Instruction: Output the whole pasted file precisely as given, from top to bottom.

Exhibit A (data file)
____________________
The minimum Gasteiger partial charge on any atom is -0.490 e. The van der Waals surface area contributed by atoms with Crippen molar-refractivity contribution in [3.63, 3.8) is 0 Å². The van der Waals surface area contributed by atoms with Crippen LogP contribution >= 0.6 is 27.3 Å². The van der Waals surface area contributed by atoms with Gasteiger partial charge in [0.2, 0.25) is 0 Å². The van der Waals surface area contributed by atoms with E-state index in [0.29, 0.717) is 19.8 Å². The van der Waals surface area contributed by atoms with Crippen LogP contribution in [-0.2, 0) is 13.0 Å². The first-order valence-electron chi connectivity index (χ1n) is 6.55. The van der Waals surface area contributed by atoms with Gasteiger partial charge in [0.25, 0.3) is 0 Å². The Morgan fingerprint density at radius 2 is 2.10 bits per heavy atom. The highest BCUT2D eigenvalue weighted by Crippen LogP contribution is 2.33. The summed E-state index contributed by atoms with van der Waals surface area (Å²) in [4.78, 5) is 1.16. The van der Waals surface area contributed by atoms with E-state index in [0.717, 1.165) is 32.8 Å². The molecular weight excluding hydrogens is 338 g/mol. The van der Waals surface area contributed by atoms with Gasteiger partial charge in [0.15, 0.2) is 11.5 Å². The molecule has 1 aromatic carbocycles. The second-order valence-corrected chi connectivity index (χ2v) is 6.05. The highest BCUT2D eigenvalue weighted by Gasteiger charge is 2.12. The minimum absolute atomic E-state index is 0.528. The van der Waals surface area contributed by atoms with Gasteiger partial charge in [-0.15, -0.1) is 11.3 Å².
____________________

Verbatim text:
The minimum Gasteiger partial charge on any atom is -0.490 e. The van der Waals surface area contributed by atoms with Crippen molar-refractivity contribution in [3.63, 3.8) is 0 Å². The van der Waals surface area contributed by atoms with Crippen LogP contribution >= 0.6 is 27.3 Å². The van der Waals surface area contributed by atoms with Gasteiger partial charge in [0.2, 0.25) is 0 Å². The van der Waals surface area contributed by atoms with E-state index in [0.29, 0.717) is 19.8 Å². The van der Waals surface area contributed by atoms with Crippen LogP contribution in [-0.2, 0) is 13.0 Å². The first-order valence-electron chi connectivity index (χ1n) is 6.55. The van der Waals surface area contributed by atoms with Gasteiger partial charge in [0.25, 0.3) is 0 Å². The Morgan fingerprint density at radius 2 is 2.10 bits per heavy atom. The highest BCUT2D eigenvalue weighted by Crippen LogP contribution is 2.33. The summed E-state index contributed by atoms with van der Waals surface area (Å²) in [4.78, 5) is 1.16. The van der Waals surface area contributed by atoms with E-state index in [0.717, 1.165) is 32.8 Å². The molecular weight excluding hydrogens is 338 g/mol. The van der Waals surface area contributed by atoms with Gasteiger partial charge in [0.15, 0.2) is 11.5 Å². The molecule has 1 aromatic carbocycles. The second-order valence-corrected chi connectivity index (χ2v) is 6.05. The highest BCUT2D eigenvalue weighted by Gasteiger charge is 2.12. The minimum absolute atomic E-state index is 0.528. The van der Waals surface area contributed by atoms with Gasteiger partial charge in [-0.15, -0.1) is 11.3 Å².